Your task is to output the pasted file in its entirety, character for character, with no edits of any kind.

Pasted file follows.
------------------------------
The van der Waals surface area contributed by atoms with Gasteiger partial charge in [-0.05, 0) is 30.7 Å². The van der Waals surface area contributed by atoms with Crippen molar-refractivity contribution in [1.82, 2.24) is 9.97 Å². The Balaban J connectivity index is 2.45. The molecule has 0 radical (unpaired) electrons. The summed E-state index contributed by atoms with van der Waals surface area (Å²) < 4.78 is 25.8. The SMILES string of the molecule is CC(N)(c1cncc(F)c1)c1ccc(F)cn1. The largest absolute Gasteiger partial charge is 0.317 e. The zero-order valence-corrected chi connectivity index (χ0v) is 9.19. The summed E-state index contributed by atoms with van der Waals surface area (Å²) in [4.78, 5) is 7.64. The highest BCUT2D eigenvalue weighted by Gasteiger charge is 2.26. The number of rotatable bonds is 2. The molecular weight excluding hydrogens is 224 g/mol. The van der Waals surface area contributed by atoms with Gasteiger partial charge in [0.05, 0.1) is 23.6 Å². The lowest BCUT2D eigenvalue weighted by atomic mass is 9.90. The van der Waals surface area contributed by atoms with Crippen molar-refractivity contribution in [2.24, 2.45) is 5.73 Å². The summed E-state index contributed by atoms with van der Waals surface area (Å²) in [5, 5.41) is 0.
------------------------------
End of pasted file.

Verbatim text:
The van der Waals surface area contributed by atoms with Gasteiger partial charge in [-0.05, 0) is 30.7 Å². The van der Waals surface area contributed by atoms with Crippen molar-refractivity contribution in [1.82, 2.24) is 9.97 Å². The Balaban J connectivity index is 2.45. The molecule has 0 radical (unpaired) electrons. The summed E-state index contributed by atoms with van der Waals surface area (Å²) < 4.78 is 25.8. The SMILES string of the molecule is CC(N)(c1cncc(F)c1)c1ccc(F)cn1. The largest absolute Gasteiger partial charge is 0.317 e. The zero-order valence-corrected chi connectivity index (χ0v) is 9.19. The summed E-state index contributed by atoms with van der Waals surface area (Å²) in [4.78, 5) is 7.64. The highest BCUT2D eigenvalue weighted by Gasteiger charge is 2.26. The number of rotatable bonds is 2. The molecular weight excluding hydrogens is 224 g/mol. The van der Waals surface area contributed by atoms with Gasteiger partial charge in [0.05, 0.1) is 23.6 Å². The lowest BCUT2D eigenvalue weighted by atomic mass is 9.90. The van der Waals surface area contributed by atoms with Crippen molar-refractivity contribution in [2.24, 2.45) is 5.73 Å². The summed E-state index contributed by atoms with van der Waals surface area (Å²) in [5, 5.41) is 0.